• Overview
    Light Needs:
    Partial shade to full sun
    Watering Needs:
    Needs regular watering - weekly, or more often in extreme heat.
    Average Landscape Size:
    Reaches 12 to 18 in. tall and wide.
    Key Feature:
    Border Plant
    Late Spring to Early Summer
  • Detail
    Botanical Pronunciation:sis-ee-RINK-ee-um an-gus-tee-FOH-lee-um
    Plant type:Perennial
    Sunset climate zones:2 - 9, 14 - 24
    Growth habit:Spreading
    Growth rate:Fast
    Average landscape size:Reaches 12 to 18 in. tall and wide.
    Foliage color:Dark Green
    Blooms:Late Spring to Early Summer
    Flower color:Violet-blue
    Flower attributesShowy Flowers
    Garden styleCottage, Rustic
    Companion PlantsClematis (Clematis); Plumbago (Plumbago); New Zealand Flax (Phormium); Lantana (Lantana); Rose (Rosa)
  • Care
    Care Information
    Provide evenly moist, well-drained soil. Best with regular moisture but tolerates dry conditions when established. Remove old foliage before new leaves emerge in spring. Clumps may be divided every 2 to 3 years in early spring.
    Light Needs:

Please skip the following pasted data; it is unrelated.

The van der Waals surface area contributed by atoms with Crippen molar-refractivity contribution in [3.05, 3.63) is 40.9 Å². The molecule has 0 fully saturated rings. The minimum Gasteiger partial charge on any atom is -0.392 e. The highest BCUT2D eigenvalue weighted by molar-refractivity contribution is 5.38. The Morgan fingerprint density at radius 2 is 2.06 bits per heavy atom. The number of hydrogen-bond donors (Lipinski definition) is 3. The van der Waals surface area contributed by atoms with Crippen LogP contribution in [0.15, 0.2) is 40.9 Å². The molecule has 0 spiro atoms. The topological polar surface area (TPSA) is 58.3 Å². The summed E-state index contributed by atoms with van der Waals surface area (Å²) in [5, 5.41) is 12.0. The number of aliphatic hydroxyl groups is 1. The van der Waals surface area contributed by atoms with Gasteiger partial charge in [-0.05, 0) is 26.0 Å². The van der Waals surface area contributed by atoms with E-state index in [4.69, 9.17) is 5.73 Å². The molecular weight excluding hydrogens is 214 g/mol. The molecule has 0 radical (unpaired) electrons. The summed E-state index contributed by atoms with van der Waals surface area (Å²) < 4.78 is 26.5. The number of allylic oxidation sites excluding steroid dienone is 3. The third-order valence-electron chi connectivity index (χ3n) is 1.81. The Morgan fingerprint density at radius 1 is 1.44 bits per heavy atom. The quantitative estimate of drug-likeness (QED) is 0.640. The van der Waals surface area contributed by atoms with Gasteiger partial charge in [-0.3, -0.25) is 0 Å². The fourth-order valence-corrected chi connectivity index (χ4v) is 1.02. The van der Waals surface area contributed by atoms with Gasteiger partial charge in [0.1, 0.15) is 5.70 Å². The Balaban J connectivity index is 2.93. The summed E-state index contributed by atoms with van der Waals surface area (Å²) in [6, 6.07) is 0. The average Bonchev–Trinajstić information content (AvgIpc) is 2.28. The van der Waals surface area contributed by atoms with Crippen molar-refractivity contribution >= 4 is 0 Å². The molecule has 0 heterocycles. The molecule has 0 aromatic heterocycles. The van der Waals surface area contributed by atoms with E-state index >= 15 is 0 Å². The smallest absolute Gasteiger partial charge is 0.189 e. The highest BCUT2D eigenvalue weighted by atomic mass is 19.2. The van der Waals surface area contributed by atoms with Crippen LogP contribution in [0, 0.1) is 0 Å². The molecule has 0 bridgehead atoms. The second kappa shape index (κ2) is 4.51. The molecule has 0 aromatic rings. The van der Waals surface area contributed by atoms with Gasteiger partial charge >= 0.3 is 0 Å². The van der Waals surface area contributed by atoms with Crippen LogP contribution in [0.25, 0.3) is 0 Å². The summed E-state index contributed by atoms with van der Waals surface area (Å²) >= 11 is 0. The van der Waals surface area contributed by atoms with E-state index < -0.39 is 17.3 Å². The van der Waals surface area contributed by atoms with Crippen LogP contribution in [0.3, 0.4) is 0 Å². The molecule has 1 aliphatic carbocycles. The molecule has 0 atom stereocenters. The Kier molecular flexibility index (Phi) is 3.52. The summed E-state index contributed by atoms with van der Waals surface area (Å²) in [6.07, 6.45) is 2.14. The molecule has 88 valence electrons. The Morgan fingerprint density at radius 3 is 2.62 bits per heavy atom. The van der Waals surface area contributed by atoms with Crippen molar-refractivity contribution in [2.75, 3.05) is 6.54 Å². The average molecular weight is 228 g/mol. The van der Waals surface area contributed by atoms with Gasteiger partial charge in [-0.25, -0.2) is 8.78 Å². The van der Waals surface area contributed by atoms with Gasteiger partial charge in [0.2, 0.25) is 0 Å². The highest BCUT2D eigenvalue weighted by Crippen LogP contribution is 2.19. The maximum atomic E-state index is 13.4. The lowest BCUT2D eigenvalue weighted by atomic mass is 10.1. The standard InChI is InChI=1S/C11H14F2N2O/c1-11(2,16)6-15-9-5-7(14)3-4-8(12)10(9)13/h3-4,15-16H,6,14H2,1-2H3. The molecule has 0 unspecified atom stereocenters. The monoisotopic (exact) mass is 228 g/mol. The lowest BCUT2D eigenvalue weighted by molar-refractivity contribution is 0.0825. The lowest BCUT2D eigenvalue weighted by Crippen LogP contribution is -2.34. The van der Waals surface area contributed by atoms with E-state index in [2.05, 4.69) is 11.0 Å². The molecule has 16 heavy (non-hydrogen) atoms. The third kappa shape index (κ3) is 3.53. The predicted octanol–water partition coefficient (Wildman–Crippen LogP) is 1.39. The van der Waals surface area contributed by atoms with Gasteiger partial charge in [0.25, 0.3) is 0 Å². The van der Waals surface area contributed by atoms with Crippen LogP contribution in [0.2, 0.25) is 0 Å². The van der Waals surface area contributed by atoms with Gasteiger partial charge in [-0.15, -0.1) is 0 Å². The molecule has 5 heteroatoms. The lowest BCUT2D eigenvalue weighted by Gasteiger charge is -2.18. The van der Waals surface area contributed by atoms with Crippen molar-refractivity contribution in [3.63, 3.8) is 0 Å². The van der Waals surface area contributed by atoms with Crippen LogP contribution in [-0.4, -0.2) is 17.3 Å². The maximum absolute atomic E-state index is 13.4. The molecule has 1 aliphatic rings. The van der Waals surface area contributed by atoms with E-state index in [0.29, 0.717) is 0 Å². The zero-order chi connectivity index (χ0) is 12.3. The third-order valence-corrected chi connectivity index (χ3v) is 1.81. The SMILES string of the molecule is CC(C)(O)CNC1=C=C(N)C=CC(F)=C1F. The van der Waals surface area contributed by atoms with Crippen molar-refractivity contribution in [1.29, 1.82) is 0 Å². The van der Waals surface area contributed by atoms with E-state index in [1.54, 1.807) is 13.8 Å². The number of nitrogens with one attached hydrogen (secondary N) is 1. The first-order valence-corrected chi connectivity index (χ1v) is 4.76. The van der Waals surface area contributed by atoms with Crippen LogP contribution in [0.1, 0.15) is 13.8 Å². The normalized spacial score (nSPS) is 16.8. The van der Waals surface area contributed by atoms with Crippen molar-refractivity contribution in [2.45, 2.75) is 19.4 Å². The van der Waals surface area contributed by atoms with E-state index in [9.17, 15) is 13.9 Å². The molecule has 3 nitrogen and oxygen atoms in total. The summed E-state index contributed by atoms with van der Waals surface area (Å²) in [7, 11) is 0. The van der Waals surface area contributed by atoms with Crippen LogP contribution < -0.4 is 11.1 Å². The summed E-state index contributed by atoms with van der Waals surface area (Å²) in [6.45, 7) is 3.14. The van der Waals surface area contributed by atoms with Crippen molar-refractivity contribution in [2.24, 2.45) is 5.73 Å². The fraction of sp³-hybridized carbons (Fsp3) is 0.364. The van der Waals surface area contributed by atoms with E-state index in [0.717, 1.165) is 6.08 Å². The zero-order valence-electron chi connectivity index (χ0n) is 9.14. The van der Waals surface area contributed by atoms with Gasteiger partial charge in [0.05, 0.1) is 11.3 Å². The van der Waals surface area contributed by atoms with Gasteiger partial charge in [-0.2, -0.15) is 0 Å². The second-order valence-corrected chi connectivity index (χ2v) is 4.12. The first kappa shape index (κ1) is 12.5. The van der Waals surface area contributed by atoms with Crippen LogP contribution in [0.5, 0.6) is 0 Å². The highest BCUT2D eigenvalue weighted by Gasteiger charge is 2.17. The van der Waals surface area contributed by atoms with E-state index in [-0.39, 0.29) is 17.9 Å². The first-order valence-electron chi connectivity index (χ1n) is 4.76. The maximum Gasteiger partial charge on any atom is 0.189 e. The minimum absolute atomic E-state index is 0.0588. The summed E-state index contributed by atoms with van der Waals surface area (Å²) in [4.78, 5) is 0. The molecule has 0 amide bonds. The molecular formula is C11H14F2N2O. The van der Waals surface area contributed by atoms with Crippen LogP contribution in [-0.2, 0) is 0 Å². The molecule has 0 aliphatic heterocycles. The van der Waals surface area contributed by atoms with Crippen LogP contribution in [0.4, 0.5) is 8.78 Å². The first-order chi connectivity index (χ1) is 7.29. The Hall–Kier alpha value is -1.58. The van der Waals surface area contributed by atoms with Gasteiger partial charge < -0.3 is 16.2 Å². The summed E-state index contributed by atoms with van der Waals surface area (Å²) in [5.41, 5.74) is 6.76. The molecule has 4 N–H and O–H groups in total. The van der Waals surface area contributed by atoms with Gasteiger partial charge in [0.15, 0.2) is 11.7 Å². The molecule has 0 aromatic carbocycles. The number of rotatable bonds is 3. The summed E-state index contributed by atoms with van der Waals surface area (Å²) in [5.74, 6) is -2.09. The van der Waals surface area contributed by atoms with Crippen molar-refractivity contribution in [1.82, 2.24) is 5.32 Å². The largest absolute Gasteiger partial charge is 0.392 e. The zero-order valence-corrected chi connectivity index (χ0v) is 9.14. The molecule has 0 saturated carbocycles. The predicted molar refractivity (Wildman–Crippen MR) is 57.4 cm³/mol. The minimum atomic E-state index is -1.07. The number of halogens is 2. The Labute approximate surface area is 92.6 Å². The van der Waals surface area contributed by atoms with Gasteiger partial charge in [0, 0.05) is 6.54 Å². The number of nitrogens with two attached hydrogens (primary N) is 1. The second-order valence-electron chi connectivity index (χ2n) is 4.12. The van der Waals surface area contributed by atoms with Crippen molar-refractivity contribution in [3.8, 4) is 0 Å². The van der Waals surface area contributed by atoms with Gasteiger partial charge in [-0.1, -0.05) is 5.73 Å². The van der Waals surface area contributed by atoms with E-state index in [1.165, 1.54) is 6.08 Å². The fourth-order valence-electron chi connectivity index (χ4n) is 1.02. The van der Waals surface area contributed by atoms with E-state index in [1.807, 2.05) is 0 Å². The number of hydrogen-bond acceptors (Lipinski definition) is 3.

<strong>Partial Sun / Partial Shade</strong>: These two terms are often used interchangeably to mean 3-6 (or 4-6) hours of sunlight each day. However, there is a difference.
<strong>Partial shade</strong> typically means the plants will appreciate a more gentle exposure such as the weaker morning or early afternoon sun, with the emphasis on providing the minimum needed shade and sheltering from intense late afternoon sun. <strong>Partial sun</strong> typically means the plants <u>need</u> some direct sun, so the emphasis is on meeting the required minimum hours of sunlight, with filtered sunlight or shade the balance of the day.
Both are best with shelter from the harshest late afternoon sun. This shade could be provided by a structure, a wall, larger plants or  tree(s).
    Partial shade to full sun
    Watering Needs:
    Water needs: Moderate
    Needs regular watering - weekly, or more often in extreme heat.
  • History & Lore
    A native of the southeast U.S.
    Often considered an ornamental grass due to its foliage texture, blue-eyed grass is actually in the Iris family.